|Around World War I a structure had been erected under the portico, most likely to insulate the interior from heat and cold. original source unknown.|
On the morning of September 11, 2001, the great doors to St. Peter's Catholic Church opened. Outside, beyond the tranquility of the sanctuary, dust and debris and screaming sirens filled the air. Four fire fighters entered the church, carrying the body of Franciscan Father Mychal Judge who was killed by falling debris inside the North World Trade Tower.
Father Kevin Smith, who had been just blocks away when the attack occurred, followed the firemen into the church. Having blessed the body, he asked the fire fighters to lay it on the marble floor before the altar. Finding a stole in the sacristy, Father Smith placed it on Father Judge's body, along with his fire department shield -- Father Judge was the FDNY chaplain. Before leaving, the fire fighters placed a candle on either side of the priest's body.
And then the sanctuary was tranquil again.
|from The Catholic Church in the United States of America, 1914 (copyright expired)|
In 1836 the first of the six great granite columns of the present St. Peter's was erected. The parish had commissioned architects Thomas Thomas and John R. Hagarty who designed a monumental Greek Revival temple. The architectural style was new, having its first precedent a few years earlier in the Church of the Ascension on Canal Street. Anti-Catholic sentiment in New York was strong at the time and the building, completed four years later, projected a sense of stability and strength.
The social climate was touched upon when church trustee Thomas O’Connor noted that the new church “is not only a great convenience to ourselves, but an ornament to the city, elevating the Catholics, both as men and as Christians, in the esteem and respect of their dissenting brethren.”
St. Peter's quickly made its mark in Catholic church history. Here Elizabeth Seton, who would eventually become the first American canonized saint, worshiped. And this was the church of Haitian-born slave Pierre Toussaint whose cause for sainthood was endorsed by New York Archbishop John Cardinal O’Connor. He was declared venerable by Pope John Paul II in 1997. It was here, on September 13, 1841, that Father Edward F. Sorin and six French brothers celebrated mass before traveling to South Bend, Indiana to found the University of Notre Dame.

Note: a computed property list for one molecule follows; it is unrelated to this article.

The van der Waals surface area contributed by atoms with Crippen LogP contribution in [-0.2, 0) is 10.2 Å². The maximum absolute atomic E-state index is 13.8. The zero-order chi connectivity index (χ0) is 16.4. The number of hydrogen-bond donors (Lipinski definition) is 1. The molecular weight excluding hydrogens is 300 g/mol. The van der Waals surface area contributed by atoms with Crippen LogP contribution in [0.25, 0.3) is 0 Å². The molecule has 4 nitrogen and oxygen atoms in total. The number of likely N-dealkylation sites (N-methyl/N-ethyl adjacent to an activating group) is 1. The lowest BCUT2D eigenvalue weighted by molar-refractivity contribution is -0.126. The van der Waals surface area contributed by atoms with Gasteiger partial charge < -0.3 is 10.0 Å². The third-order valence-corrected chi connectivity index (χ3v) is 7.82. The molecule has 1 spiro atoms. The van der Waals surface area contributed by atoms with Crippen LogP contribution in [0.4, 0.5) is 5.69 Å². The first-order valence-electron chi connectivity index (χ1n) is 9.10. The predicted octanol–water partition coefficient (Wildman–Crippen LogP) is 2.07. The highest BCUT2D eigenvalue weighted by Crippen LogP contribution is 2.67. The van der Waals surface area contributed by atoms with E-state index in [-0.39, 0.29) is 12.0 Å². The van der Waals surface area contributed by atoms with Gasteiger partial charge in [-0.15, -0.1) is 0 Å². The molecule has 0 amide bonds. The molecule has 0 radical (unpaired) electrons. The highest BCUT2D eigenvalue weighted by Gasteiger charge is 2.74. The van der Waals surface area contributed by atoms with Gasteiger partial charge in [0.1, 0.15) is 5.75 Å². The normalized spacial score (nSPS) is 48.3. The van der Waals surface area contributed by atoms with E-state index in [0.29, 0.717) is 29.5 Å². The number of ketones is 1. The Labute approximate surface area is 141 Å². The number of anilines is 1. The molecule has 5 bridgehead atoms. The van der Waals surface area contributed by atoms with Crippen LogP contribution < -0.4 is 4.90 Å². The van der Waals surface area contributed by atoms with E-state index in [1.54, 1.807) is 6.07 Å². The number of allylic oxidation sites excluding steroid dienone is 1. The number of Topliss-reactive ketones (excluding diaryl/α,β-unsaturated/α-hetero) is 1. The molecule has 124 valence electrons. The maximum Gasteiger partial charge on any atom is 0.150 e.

|By the 1890s St. Peter's Church was surrounded by business buildings. from the collection of the New York Public Library|
A basement fire in 1900 and serious cracking in the facade in 1911 threatened St. Peter's, but the staid old church survived. By the middle of the 20th century worshipers were mainly Wall Street businessmen and women who stopped by on their way to work or on their lunch hours.
In 1993 a truck bomb exploded in the garage beneath the World Trade Center a half block away. Six people were immediately killed and thousands were injured. Beginning in 1994 an annual memorial service was held at St. Peter's for the victims of the attack.
Then in 2001 the second attack on the World Trade Center hit closer to home. Before the body of Mychal Judge was laid before the altar the landing gear of one of the airliners crashed into the roof of the church, opening a 4-foot by 3-foot crater. In the days that followed rain and ash debris entered, damaging the walls and clogging the pipes of the antique organ.
St. Peter's became one of the staging areas for responders and, later, FEMA. According to Father Kevin Madigan "Stuff was piled six feet high all over the pews -- bandages, gas marks, boots, hoses and cans of food for the workers." Emergency workers were sleeping in the sanctuary and downstairs.
When FEMA moved in, they took over the building. "They had taken out all the pews, as well as the chairs with kneelers attached and placed them in the plaza," Father Madigan said. The same driving rain that poured through the hole in the roof destroyed the pews. The dust and dirt from the feet of all the workers eventually ruined the carpeting.
|photo by Beyond My Ken|